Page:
Arduino 433mhz RF Network Controller

From SifWiki
(Difference between revisions)
Jump to: navigation, search
Line 4: Line 4:
 
The sketch can be checked out of GitHub by [https://github.com/Siftah/Wiki/ clicking this link]: [https://github.com/Siftah/Wiki/ https://github.com/Siftah/Wiki/].
 
The sketch can be checked out of GitHub by [https://github.com/Siftah/Wiki/ clicking this link]: [https://github.com/Siftah/Wiki/ https://github.com/Siftah/Wiki/].
  
== Usage ==
+
== Arduino Setup ==
 
In order to use the sketch, you will need to have an Arduino with a 433mhz sender connected to pin 10 (by default, but configurable in the sketch).
 
In order to use the sketch, you will need to have an Arduino with a 433mhz sender connected to pin 10 (by default, but configurable in the sketch).
  
The sketch also makes use of an "[http://dx.com/p/66908?Utm_rid=65939668&Utm_source=affiliate Arduino Ethernet Shield v1.1]" using the ENC28J60 chipset. These are about the cheapest way of connecting an Arduino to ethernet and you can pick up the shield for less than $10 (€8) from [http://dx.com/p/66908?Utm_rid=65939668&Utm_source=affiliate Deal Extreme].
+
The sketch also makes use of an "[http://dx.com/p/66908?Utm_rid=65939668&Utm_source=affiliate Arduino Ethernet Shield v1.1]" using the ENC28J60 chipset. These are about the cheapest way of connecting an Arduino to ethernet and you can pick up the shield for less than $10 (€8) delivered from [http://dx.com/p/66908?Utm_rid=65939668&Utm_source=affiliate Deal Extreme].
 +
 
 +
I'm using the Jee Labs library, available here; [https://github.com/jcw/ethercard https://github.com/jcw/ethercard]
 +
 
 +
The script also makes use of the RCSwitch library, available here; [https://code.google.com/p/rc-switch/ https://code.google.com/p/rc-switch/]
 +
 
 +
== To Use ==
 +
In order to call the Arduino and ask it to change the status of a connected device, you simply need to send a UDP packet to the Arduino with the command embedded. A simple way to do this from a Linux command line is using [http://nmap.org/ncat/ ncat], which you'll likely already have installed.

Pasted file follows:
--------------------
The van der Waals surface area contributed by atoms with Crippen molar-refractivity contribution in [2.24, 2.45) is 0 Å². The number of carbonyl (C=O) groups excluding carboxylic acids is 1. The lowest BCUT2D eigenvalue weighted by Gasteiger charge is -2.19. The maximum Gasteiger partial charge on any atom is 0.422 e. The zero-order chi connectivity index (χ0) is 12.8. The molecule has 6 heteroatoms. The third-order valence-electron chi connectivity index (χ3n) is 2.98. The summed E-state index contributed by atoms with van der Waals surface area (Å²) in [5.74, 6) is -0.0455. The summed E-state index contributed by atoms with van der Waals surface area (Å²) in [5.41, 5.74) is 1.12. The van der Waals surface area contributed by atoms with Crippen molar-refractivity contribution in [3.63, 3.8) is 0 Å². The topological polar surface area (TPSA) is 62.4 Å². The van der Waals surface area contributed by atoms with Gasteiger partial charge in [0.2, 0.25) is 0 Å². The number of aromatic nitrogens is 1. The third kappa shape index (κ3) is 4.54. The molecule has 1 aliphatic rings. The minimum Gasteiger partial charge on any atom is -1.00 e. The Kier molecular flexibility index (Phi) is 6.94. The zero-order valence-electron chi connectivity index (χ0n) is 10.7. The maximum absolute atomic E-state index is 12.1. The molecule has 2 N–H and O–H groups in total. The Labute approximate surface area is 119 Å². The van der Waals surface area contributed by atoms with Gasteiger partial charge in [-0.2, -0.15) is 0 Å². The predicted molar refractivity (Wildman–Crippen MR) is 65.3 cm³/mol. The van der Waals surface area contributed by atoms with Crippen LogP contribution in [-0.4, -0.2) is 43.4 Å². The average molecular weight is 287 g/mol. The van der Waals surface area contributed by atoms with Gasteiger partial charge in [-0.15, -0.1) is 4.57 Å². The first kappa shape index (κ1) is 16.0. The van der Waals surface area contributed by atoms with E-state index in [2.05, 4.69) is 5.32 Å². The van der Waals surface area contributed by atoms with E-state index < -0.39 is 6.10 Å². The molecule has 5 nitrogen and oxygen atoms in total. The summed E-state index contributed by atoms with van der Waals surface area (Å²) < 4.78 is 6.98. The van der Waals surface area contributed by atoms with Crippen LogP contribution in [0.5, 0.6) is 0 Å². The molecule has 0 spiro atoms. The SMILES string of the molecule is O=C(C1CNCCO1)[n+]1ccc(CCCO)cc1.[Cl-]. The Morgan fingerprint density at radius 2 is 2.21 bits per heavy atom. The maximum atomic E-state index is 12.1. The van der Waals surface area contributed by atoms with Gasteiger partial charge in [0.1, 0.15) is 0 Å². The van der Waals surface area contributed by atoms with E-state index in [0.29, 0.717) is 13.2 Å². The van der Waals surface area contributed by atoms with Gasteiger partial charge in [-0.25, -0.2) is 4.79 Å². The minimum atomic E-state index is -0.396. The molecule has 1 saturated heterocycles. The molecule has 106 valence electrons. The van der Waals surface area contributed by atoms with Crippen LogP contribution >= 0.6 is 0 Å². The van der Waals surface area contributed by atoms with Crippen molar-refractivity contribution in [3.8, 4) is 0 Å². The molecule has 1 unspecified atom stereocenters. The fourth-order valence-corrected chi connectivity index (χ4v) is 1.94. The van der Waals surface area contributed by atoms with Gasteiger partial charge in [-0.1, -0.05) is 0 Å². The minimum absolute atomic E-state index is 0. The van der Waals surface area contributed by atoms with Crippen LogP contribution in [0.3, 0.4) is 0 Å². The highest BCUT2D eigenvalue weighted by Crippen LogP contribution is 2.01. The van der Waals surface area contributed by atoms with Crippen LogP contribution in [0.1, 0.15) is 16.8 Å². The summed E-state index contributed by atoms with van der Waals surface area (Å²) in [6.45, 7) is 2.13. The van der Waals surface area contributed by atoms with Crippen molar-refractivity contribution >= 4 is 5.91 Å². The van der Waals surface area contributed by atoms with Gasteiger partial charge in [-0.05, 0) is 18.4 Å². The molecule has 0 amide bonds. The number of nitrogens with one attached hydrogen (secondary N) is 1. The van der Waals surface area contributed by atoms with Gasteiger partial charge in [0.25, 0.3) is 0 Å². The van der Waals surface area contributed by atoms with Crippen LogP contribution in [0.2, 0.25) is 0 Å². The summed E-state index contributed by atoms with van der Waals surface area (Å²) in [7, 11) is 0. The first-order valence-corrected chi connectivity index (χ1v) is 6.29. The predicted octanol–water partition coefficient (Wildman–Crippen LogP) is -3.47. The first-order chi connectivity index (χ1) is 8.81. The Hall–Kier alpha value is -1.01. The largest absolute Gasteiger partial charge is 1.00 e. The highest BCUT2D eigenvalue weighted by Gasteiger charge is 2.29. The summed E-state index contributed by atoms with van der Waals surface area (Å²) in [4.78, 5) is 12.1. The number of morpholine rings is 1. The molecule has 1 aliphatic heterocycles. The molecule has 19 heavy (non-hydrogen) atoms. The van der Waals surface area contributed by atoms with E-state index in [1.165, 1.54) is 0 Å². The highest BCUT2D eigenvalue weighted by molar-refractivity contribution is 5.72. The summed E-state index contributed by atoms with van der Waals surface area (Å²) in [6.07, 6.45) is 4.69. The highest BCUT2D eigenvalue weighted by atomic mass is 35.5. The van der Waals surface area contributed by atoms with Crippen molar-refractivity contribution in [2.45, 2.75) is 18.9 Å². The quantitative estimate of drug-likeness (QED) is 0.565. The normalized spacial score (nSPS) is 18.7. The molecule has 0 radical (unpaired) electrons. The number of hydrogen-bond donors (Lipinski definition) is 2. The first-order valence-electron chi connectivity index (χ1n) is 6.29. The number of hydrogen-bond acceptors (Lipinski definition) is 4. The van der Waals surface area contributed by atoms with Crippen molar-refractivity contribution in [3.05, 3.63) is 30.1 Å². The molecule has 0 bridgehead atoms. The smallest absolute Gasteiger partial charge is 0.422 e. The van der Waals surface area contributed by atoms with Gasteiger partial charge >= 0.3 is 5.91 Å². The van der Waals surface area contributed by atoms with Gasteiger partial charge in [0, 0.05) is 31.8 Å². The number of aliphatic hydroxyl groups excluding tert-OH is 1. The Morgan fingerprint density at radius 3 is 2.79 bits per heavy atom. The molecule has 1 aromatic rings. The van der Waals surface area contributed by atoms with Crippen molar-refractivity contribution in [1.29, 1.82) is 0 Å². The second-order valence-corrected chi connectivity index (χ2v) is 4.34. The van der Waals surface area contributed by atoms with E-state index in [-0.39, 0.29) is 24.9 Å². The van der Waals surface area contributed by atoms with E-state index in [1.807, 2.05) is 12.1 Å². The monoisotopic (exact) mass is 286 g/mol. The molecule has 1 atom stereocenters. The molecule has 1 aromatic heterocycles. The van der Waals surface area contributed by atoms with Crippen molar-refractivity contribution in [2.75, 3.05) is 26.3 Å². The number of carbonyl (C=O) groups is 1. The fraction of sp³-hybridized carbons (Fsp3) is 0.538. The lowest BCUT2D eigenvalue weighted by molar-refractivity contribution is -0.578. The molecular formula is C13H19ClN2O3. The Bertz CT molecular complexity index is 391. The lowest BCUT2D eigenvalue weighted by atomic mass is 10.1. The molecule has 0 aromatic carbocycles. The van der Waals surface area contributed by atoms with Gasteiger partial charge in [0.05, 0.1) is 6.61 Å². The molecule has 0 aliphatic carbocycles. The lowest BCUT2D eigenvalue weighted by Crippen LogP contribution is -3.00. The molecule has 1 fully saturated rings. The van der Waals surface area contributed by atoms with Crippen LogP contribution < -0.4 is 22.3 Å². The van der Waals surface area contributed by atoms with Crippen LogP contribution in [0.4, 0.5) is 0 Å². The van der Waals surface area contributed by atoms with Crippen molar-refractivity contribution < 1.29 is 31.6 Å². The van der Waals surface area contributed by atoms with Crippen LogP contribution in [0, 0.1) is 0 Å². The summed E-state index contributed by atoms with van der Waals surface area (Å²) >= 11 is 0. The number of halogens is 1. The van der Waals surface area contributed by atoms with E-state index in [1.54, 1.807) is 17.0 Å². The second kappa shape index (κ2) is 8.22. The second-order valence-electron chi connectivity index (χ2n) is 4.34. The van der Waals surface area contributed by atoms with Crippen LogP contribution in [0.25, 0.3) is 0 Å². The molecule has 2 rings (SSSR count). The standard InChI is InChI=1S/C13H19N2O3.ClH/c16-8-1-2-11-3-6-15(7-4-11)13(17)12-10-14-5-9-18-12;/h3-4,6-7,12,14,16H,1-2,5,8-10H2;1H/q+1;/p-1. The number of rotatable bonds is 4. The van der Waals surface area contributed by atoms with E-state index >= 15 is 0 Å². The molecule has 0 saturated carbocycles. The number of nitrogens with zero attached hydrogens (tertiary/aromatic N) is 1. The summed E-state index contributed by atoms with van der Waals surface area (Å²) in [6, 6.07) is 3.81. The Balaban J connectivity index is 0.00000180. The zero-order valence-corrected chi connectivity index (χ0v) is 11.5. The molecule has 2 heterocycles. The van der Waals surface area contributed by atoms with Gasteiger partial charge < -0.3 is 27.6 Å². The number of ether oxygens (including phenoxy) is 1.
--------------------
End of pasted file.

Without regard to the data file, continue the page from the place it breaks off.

+
 
 +
Example to turn my heating off;
 +
echo heat:0:|ncat -u 192.168.1.99 1337 --send-only
 +
 
 +
"--send-only" is needed so the command exits back to the command line. You'll also notice I added an additional ":" at the end of the command to ensure the Arduino doesn't parse the string as having a linebreak at the end.

Revision as of 12:02, 7 May 2014

Overview

As per the work on this page and the overview here, I have created a generic Arduino sketch which allows control of various 433mhz devices from a network connected Arduino.

The sketch can be checked out of GitHub by clicking this link: https://github.com/Siftah/Wiki/.

Arduino Setup

In order to use the sketch, you will need to have an Arduino with a 433mhz sender connected to pin 10 (by default, but configurable in the sketch).

The sketch also makes use of an "Arduino Ethernet Shield v1.1" using the ENC28J60 chipset. These are about the cheapest way of connecting an Arduino to ethernet and you can pick up the shield for less than $10 (€8) delivered from Deal Extreme.

I'm using the Jee Labs library, available here; https://github.com/jcw/ethercard

The script also makes use of the RCSwitch library, available here; https://code.google.com/p/rc-switch/

To Use

In order to call the Arduino and ask it to change the status of a connected device, you simply need to send a UDP packet to the Arduino with the command embedded. A simple way to do this from a Linux command line is using ncat, which you'll likely already have installed.

Example to turn my heating off;

echo heat:0:|ncat -u 192.168.1.99 1337 --send-only

"--send-only" is needed so the command exits back to the command line. You'll also notice I added an additional ":" at the end of the command to ensure the Arduino doesn't parse the string as having a linebreak at the end.

Personal tools
Namespaces

Variants
Actions
Navigation
Tools
Google AdSense